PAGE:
Feb 16, 2020 - Politics & Policy

Buttigieg: I'm not going to be "lectured on family values" by Rush Limbaugh

Pete Buttigieg responded on "Fox News Sunday" to comments by conservative radio host Rush Limbaugh, who received bipartisan criticism last week for saying voters aren't going to elect the former mayor because he's a "37-year-old gay guy kissing his husband" on stage after debates.

Why it matters: Limbaugh’s comments came only days after President Trump awarded him the Presidential Medal of Freedom, the nation’s top civilian honor, during the State of the Union address. Buttigieg is the first openly gay candidate to launch a major presidential campaign.

What he's saying:

"I am in a faithful, loving, committed marriage. I'm proud of my marriage. And I'm proud of my husband. And I'm not going to be lectured on family values from the likes of Rush Limbaugh or anybody who supports Donald J. Trump as the moral, as well as political leader of the United States. America has moved on, and we should have a politics of belonging that welcomes everybody."

Go deeper ... Buttigieg responds to anti-gay Iowa caucusgoer: "I'm running to be her president too"

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Buttigieg invokes Stormy Daniels in swipe at Limbaugh and Trump

Democratic presidential candidate and former South Bend Mayor Pete Buttigieg speaks during a town hall event in Las Vegas on Tuesday. Photo: Alex Wong/Getty Images

Pete Buttigieg addressed during a CNN town hall Tuesday conservative radio host Rush Limbaugh's claim that President Trump told him to "never apologize" for saying Americans wouldn't elect "a gay guy who kisses his husband on stage."

Details: Buttigieg, the first openly gay candidate to launch a major presidential campaign, defended himself following Limbaugh's remarks on his Monday show by reviving on stage in Las Vegas allegations by Trump's now-imprisoned former personal attorney Michael Cohen that the president directed him to pay hush money to adult film actress Stormy Daniels. Trump denies the claim.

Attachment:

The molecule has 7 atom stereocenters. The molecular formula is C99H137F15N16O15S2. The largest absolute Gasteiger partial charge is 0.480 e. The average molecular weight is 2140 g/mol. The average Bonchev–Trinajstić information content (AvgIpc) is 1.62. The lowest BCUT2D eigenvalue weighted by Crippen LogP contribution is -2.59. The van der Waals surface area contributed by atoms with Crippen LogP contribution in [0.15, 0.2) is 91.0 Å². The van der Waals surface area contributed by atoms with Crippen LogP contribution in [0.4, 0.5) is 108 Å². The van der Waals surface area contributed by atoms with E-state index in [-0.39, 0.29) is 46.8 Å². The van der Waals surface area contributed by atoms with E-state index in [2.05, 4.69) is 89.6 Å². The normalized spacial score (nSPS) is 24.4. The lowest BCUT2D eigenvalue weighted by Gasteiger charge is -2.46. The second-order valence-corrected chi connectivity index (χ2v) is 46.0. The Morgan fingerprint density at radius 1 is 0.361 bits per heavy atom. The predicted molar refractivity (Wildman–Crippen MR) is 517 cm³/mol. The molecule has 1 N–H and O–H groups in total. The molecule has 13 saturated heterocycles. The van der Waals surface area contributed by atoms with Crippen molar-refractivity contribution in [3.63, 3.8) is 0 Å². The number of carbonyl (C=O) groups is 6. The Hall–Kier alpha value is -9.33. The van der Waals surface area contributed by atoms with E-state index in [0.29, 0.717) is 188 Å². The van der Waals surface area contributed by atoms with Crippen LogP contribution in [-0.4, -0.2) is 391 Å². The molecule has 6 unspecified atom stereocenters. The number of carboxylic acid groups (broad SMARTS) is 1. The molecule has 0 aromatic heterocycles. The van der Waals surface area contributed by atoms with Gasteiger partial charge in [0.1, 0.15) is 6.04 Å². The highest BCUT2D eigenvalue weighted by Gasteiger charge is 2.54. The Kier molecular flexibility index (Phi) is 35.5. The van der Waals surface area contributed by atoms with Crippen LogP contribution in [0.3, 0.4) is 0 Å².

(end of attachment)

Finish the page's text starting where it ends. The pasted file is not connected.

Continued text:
Pete Buttigieg suspends presidential campaign

Pete Buttigieg. Photo: Joe Raedle/Getty Images

Pete Buttigieg announced in a speech in his hometown of South Bend, Indiana, Sunday night that he is suspending his bid for the Democratic presidential nomination.

The big picture: The 38-year-old, gay, former small-town mayor ran a historic campaign and shocked the political world by surging to the top of the Democratic field and winning the Iowa caucuses in January. But his inability to gain traction with black voters, as exemplified by his poor showing in Saturday's South Carolina primary, called into question the long-term viability of his campaign.

Go deeperArrowUpdated Mar 2, 2020 - Politics & Policy

The new not-normal: The Trump state

Photo Illustration: Eniola Odetunde/Axios. Photos: Chris Graythen/Getty Images

Donald Trump changed how to run for president. Next, he changed the Republican Party. Now, he’s changing the presidency and the boundaries of executive power. 

In the past week, Trump has purged internal dissenters, imported loyalists, pardoned political and financial criminals and continued a running commentary on live Justice Department criminal cases — despite an unprecedented public brushback from his attorney general.